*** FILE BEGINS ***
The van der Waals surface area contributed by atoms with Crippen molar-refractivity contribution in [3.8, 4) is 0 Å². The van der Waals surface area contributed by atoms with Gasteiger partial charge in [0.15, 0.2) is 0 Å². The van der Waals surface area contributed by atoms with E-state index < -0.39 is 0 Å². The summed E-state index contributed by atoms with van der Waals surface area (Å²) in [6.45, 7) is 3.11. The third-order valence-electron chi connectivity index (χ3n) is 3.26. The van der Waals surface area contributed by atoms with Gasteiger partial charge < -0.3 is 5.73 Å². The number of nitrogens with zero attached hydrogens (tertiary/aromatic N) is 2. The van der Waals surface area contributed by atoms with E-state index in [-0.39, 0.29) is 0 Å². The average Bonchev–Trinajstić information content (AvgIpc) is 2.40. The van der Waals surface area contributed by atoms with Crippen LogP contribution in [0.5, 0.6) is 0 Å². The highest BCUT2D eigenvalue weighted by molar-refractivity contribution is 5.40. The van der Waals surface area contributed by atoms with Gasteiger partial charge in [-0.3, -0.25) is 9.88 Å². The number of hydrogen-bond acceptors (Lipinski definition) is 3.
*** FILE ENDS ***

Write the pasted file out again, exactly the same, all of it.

The van der Waals surface area contributed by atoms with Crippen molar-refractivity contribution in [3.8, 4) is 0 Å². The van der Waals surface area contributed by atoms with Gasteiger partial charge in [0.15, 0.2) is 0 Å². The van der Waals surface area contributed by atoms with E-state index < -0.39 is 0 Å². The summed E-state index contributed by atoms with van der Waals surface area (Å²) in [6.45, 7) is 3.11. The third-order valence-electron chi connectivity index (χ3n) is 3.26. The van der Waals surface area contributed by atoms with Gasteiger partial charge < -0.3 is 5.73 Å². The number of nitrogens with zero attached hydrogens (tertiary/aromatic N) is 2. The van der Waals surface area contributed by atoms with E-state index in [-0.39, 0.29) is 0 Å². The average Bonchev–Trinajstić information content (AvgIpc) is 2.40. The van der Waals surface area contributed by atoms with Crippen LogP contribution in [0.5, 0.6) is 0 Å². The highest BCUT2D eigenvalue weighted by molar-refractivity contribution is 5.40. The van der Waals surface area contributed by atoms with Gasteiger partial charge in [-0.3, -0.25) is 9.88 Å². The number of hydrogen-bond acceptors (Lipinski definition) is 3.